November 12, 2014

Just stop… and count the blessings.

Filed under: Beef,Jaclyn Wilson,Life,Ranch — Jaclyn @ 6:31 pm

It’s a miserable cold day here in western Nebraska.   I’m well aware that cold should be the norm this time of year, but I wish Mother Nature would of acclimated us a little first!  The one advantage of cold weather is that it gives us time here on the ranch to catch up on some shop projects.   The shop projects have been ongoing the last couple of days.  The Boss Man tore “Bob” apart (yes, we named his Bobcat, and refer to it by name).  The mice decided that they would infiltrate the frame and deposit upwards of a bushel of corn in their nests.  The stupid critters also ate through a number of wires, including the radio wires attached to the radio that my brother and I had given as a birthday gift not even 6 months ago.  Along with Bob; UTV’s and ATV’s got serviced or worked on, tractors received service jobs, shop was cleaned, etc. etc.  The last couple of days have been also spent on the phone with the insurance company.

Saturday morning, I was driving my F350 down our gravel road.  It had been a couple of tough weeks.  Truth be told, the last couple of months have been challenging.  Dealing with business decisions, procrastinating people, a chronic injury that is requiring 3 appointments a week, and trying to stay on top of all my commitments hasn’t caused me to get grey hair, but I would not be surprised to wake up with one.  Saturday was no different, I wasn’t feeling up to par, and I had volunteered to co-host a dinner table at the community’s annual Habitat for Humanity fundraiser where my non Betty Crocker skills had decided to put prime rib on the menu.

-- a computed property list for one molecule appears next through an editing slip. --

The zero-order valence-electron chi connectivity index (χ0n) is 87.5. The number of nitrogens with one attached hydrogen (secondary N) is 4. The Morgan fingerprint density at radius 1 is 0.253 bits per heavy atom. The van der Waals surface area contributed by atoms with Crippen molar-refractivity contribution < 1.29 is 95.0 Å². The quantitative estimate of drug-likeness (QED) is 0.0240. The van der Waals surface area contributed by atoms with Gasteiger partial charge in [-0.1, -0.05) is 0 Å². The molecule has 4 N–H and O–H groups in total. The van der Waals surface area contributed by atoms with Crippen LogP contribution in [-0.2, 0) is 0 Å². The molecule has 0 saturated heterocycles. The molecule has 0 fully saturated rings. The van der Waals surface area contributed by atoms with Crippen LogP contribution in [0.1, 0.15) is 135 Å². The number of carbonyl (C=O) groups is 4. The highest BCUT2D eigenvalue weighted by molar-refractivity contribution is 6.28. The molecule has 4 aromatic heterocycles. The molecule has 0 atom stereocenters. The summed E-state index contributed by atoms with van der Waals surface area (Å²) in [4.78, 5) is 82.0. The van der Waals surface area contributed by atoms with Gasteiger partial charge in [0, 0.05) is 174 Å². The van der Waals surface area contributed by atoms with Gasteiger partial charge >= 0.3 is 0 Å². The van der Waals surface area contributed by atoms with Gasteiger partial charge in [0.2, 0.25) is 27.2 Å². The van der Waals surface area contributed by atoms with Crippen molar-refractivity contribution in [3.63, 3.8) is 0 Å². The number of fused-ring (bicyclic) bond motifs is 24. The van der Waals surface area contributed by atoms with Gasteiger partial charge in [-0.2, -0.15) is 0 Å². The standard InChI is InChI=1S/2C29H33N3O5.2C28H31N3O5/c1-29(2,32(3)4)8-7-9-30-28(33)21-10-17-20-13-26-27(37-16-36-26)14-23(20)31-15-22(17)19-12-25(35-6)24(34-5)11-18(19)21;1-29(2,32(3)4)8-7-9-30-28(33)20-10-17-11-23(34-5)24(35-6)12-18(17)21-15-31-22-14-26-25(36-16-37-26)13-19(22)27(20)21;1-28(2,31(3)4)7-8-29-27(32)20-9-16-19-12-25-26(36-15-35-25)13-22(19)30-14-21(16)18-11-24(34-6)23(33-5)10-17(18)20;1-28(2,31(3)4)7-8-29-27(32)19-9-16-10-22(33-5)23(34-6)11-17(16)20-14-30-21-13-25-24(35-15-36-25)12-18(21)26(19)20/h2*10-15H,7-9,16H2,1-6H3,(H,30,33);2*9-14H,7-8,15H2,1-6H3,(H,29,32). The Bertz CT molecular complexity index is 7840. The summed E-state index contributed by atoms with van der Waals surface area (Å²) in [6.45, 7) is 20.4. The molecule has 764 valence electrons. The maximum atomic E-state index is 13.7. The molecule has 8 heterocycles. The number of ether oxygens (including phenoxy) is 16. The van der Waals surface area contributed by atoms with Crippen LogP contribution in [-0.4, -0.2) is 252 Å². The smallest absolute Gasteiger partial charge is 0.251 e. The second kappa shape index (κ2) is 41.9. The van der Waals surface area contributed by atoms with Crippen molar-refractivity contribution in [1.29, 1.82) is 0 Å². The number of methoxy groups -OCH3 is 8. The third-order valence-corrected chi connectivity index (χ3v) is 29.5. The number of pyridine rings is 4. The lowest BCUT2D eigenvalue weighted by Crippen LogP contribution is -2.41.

So, there I was driving down the road, the sun was coming up above the hills, it was a brisk morning.  I was driving through one of our pastures that we had recently moved our steer calves into.  I remember the road being clear in front of me, and not recalling anything on my right side.  About halfway through the pasture I had slowed up some to look at the calves on my left, next thing I know my air bags go off, I see a red blur in front of me, my pickup dies, my flashers are going off, and SYNC is dialing 911.  It took me a couple seconds to gather my wits.  I was going slow enough that the airbag had only hit my arm and not my face.  I cancelled the 911 call, rolled down my window as the smell from the airbags was burning my nose, and turned off my flashers.  The calf had crippled away to the side of the road.  I get out and look at the front of my pickup, there are multiple colors of fluid leaking, my grill is gone, radiator is smashed in, and bumper destroyed.  Even my Beef State license plate is laying behind the pickup about 10 feet up the road.